Solar storm forecasting system developed by ‘citizen-scientists’ could help prevent damage to satellites and power grids and protect astronauts from harmful radiation

  • Members of the public helped to analyse so-called coronal mass ejections
  • These are releases of charged particles and magnetic field from the Sun 
  • From the analysis, the team were able to devise new and powerful models
  • This will allow them to predict space weather with 29 per cent more accuracy

Members of the public acting as ‘citizen scientists’ have aided experts developing a new system for forecasting when potentially dangerous solar storms will hit Earth.

Physicists from Reading enlisted help to analyse so-called ‘coronal mass ejections’ (CMEs) — powerful expulsions of charged particles and magnetic field from the Sun.

When they reach Earth, in as little as 15 hours, CMEs have the potential to damage electrical equipment — from orbiting satellites to ground-based energy grids.

A solar storm in 1859, for example — the ‘Carrington Event’ — induced such currents in telegraph wires that pylons sparked and operators received electric shocks.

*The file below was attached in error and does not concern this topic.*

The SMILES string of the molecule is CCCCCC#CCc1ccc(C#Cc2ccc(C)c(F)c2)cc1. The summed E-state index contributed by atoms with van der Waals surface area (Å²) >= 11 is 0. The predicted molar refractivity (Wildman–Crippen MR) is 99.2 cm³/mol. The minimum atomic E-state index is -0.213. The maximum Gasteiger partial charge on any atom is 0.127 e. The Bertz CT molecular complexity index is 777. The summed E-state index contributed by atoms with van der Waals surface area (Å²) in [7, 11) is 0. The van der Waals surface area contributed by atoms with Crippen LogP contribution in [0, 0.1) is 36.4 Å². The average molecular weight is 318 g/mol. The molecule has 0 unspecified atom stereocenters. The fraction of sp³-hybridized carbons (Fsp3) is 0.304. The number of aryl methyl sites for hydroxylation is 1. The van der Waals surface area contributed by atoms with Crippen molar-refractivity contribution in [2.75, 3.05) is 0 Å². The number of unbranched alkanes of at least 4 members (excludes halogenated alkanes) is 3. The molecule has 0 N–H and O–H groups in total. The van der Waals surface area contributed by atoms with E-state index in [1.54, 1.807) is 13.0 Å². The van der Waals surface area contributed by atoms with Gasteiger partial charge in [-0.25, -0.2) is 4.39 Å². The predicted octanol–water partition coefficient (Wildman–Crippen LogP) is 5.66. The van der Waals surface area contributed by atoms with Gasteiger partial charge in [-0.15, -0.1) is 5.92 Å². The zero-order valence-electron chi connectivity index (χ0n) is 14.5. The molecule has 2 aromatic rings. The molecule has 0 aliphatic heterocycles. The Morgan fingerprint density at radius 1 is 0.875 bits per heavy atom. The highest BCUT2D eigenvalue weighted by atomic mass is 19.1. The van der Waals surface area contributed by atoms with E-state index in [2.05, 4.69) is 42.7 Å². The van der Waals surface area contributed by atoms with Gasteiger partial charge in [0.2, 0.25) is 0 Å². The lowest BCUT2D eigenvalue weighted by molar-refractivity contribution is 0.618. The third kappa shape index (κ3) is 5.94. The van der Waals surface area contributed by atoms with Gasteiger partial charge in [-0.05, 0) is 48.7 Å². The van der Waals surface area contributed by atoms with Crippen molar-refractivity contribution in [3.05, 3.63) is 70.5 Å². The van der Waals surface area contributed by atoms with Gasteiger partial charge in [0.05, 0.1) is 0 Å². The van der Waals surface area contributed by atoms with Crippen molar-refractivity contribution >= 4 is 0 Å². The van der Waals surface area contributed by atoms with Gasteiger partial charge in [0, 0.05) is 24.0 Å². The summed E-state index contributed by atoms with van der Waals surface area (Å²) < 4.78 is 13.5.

Predicting when these storms occur could help governments and companies protect satellites, the power grid and communications infrastructure from surges.

Detecting weather in space is also important for safeguarding the health of astronauts — who can receive harmful doses of radiation if unshielded from storms.

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Members of the public acting as 'citizen scientists' have aided experts developing a new system for forecasting when potentially dangerous solar storms will hit Earth. Physicists from Reading enlisted help to analyse so-called 'coronal mass ejections' (CMEs), pictured — powerful expulsions of charged particles and magnetic field from the Sun's surface

Members of the public acting as ‘citizen scientists’ have aided experts developing a new system for forecasting when potentially dangerous solar storms will hit Earth. Physicists from Reading enlisted help to analyse so-called ‘coronal mass ejections’ (CMEs), pictured — powerful expulsions of charged particles and magnetic field from the Sun’s surface

‘CMEs are sausage-shaped blobs made up of billions of tonnes of magnetised plasma that erupt from the Sun’s atmosphere at a million miles an hour,’ said space weather researcher Luke Barnard of the University of Reading.

‘They are capable of damaging satellites, overloading power grids and exposing astronauts to harmful radiation. Predicting when they are on a collision course with Earth is therefore extremely important.’

But this, he explained, ‘is made difficult by the fact the speed and direction of CMEs vary wildly and are affected by solar wind, and they constantly change shape as they travel through space.’